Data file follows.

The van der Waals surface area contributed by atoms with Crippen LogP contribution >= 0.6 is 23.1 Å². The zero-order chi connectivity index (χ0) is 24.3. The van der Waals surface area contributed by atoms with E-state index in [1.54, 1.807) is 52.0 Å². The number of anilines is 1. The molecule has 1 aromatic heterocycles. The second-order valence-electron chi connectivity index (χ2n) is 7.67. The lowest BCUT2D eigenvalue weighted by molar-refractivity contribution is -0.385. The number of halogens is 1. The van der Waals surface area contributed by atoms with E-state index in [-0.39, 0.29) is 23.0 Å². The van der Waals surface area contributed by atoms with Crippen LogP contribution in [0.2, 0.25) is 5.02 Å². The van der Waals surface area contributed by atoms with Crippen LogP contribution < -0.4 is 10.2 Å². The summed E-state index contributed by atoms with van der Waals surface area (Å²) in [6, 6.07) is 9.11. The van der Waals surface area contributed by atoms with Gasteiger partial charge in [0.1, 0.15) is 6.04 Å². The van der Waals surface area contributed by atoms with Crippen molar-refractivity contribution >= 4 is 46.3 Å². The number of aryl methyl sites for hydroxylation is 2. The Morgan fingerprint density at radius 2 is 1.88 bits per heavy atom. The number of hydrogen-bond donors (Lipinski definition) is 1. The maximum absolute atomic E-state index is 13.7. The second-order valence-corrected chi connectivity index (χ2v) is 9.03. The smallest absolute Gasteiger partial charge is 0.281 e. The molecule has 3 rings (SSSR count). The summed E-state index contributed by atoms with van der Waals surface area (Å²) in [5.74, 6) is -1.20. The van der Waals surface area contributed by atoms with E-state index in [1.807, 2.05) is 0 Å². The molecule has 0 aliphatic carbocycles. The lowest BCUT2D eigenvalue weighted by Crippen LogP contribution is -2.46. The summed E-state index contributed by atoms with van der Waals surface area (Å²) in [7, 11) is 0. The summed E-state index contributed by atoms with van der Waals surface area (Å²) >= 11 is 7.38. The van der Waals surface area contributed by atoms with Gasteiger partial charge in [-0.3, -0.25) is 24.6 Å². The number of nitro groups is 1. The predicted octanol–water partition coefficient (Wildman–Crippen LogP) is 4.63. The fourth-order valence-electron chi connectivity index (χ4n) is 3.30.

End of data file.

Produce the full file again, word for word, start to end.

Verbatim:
The van der Waals surface area contributed by atoms with Crippen LogP contribution >= 0.6 is 23.1 Å². The zero-order chi connectivity index (χ0) is 24.3. The van der Waals surface area contributed by atoms with E-state index in [1.54, 1.807) is 52.0 Å². The number of anilines is 1. The molecule has 1 aromatic heterocycles. The second-order valence-electron chi connectivity index (χ2n) is 7.67. The lowest BCUT2D eigenvalue weighted by molar-refractivity contribution is -0.385. The number of halogens is 1. The van der Waals surface area contributed by atoms with E-state index in [-0.39, 0.29) is 23.0 Å². The van der Waals surface area contributed by atoms with Crippen LogP contribution in [0.2, 0.25) is 5.02 Å². The van der Waals surface area contributed by atoms with Crippen LogP contribution < -0.4 is 10.2 Å². The summed E-state index contributed by atoms with van der Waals surface area (Å²) in [6, 6.07) is 9.11. The van der Waals surface area contributed by atoms with Gasteiger partial charge in [0.1, 0.15) is 6.04 Å². The van der Waals surface area contributed by atoms with Crippen molar-refractivity contribution >= 4 is 46.3 Å². The number of aryl methyl sites for hydroxylation is 2. The Morgan fingerprint density at radius 2 is 1.88 bits per heavy atom. The number of hydrogen-bond donors (Lipinski definition) is 1. The maximum absolute atomic E-state index is 13.7. The second-order valence-corrected chi connectivity index (χ2v) is 9.03. The smallest absolute Gasteiger partial charge is 0.281 e. The molecule has 3 rings (SSSR count). The summed E-state index contributed by atoms with van der Waals surface area (Å²) in [5.74, 6) is -1.20. The van der Waals surface area contributed by atoms with E-state index in [1.807, 2.05) is 0 Å². The molecule has 0 aliphatic carbocycles. The lowest BCUT2D eigenvalue weighted by Crippen LogP contribution is -2.46. The summed E-state index contributed by atoms with van der Waals surface area (Å²) in [7, 11) is 0. The summed E-state index contributed by atoms with van der Waals surface area (Å²) >= 11 is 7.38. The van der Waals surface area contributed by atoms with Gasteiger partial charge in [-0.3, -0.25) is 24.6 Å². The number of nitro groups is 1. The predicted octanol–water partition coefficient (Wildman–Crippen LogP) is 4.63. The fourth-order valence-electron chi connectivity index (χ4n) is 3.30.